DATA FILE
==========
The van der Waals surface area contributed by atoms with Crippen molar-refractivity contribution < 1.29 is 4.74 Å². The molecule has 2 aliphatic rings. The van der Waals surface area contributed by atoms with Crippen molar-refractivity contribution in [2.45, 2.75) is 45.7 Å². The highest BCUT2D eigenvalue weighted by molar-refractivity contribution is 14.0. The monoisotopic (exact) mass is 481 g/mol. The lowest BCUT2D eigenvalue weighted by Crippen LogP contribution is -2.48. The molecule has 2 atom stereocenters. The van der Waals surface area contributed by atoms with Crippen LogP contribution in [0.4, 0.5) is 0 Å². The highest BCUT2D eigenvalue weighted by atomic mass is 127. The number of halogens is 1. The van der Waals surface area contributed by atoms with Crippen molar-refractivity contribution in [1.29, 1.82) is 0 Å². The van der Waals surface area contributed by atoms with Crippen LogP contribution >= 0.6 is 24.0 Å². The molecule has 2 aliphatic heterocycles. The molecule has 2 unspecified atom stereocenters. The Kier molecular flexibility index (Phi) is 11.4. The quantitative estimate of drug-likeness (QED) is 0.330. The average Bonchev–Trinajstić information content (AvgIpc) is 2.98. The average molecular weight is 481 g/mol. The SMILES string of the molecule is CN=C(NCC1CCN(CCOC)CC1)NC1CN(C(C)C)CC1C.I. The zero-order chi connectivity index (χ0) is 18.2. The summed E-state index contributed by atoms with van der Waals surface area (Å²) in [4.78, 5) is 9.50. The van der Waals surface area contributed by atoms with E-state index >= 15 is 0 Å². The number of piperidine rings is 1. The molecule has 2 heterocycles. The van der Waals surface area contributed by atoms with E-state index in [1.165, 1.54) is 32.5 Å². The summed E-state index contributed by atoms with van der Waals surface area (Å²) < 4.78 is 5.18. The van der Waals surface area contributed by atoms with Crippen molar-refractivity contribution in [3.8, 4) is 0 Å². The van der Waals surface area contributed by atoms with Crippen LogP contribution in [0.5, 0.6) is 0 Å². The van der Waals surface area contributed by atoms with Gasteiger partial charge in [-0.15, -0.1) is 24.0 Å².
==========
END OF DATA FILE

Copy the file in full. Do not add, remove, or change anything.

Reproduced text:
The van der Waals surface area contributed by atoms with Crippen molar-refractivity contribution < 1.29 is 4.74 Å². The molecule has 2 aliphatic rings. The van der Waals surface area contributed by atoms with Crippen molar-refractivity contribution in [2.45, 2.75) is 45.7 Å². The highest BCUT2D eigenvalue weighted by molar-refractivity contribution is 14.0. The monoisotopic (exact) mass is 481 g/mol. The lowest BCUT2D eigenvalue weighted by Crippen LogP contribution is -2.48. The molecule has 2 atom stereocenters. The van der Waals surface area contributed by atoms with Crippen LogP contribution in [0.4, 0.5) is 0 Å². The highest BCUT2D eigenvalue weighted by atomic mass is 127. The number of halogens is 1. The van der Waals surface area contributed by atoms with Crippen molar-refractivity contribution in [1.29, 1.82) is 0 Å². The van der Waals surface area contributed by atoms with Crippen LogP contribution >= 0.6 is 24.0 Å². The molecule has 2 aliphatic heterocycles. The molecule has 2 unspecified atom stereocenters. The Kier molecular flexibility index (Phi) is 11.4. The quantitative estimate of drug-likeness (QED) is 0.330. The average Bonchev–Trinajstić information content (AvgIpc) is 2.98. The average molecular weight is 481 g/mol. The SMILES string of the molecule is CN=C(NCC1CCN(CCOC)CC1)NC1CN(C(C)C)CC1C.I. The zero-order chi connectivity index (χ0) is 18.2. The summed E-state index contributed by atoms with van der Waals surface area (Å²) in [4.78, 5) is 9.50. The van der Waals surface area contributed by atoms with E-state index >= 15 is 0 Å². The number of piperidine rings is 1. The molecule has 2 heterocycles. The van der Waals surface area contributed by atoms with E-state index in [1.165, 1.54) is 32.5 Å². The summed E-state index contributed by atoms with van der Waals surface area (Å²) < 4.78 is 5.18. The van der Waals surface area contributed by atoms with Crippen molar-refractivity contribution in [3.8, 4) is 0 Å². The van der Waals surface area contributed by atoms with Crippen LogP contribution in [0.5, 0.6) is 0 Å². The van der Waals surface area contributed by atoms with Gasteiger partial charge in [-0.15, -0.1) is 24.0 Å².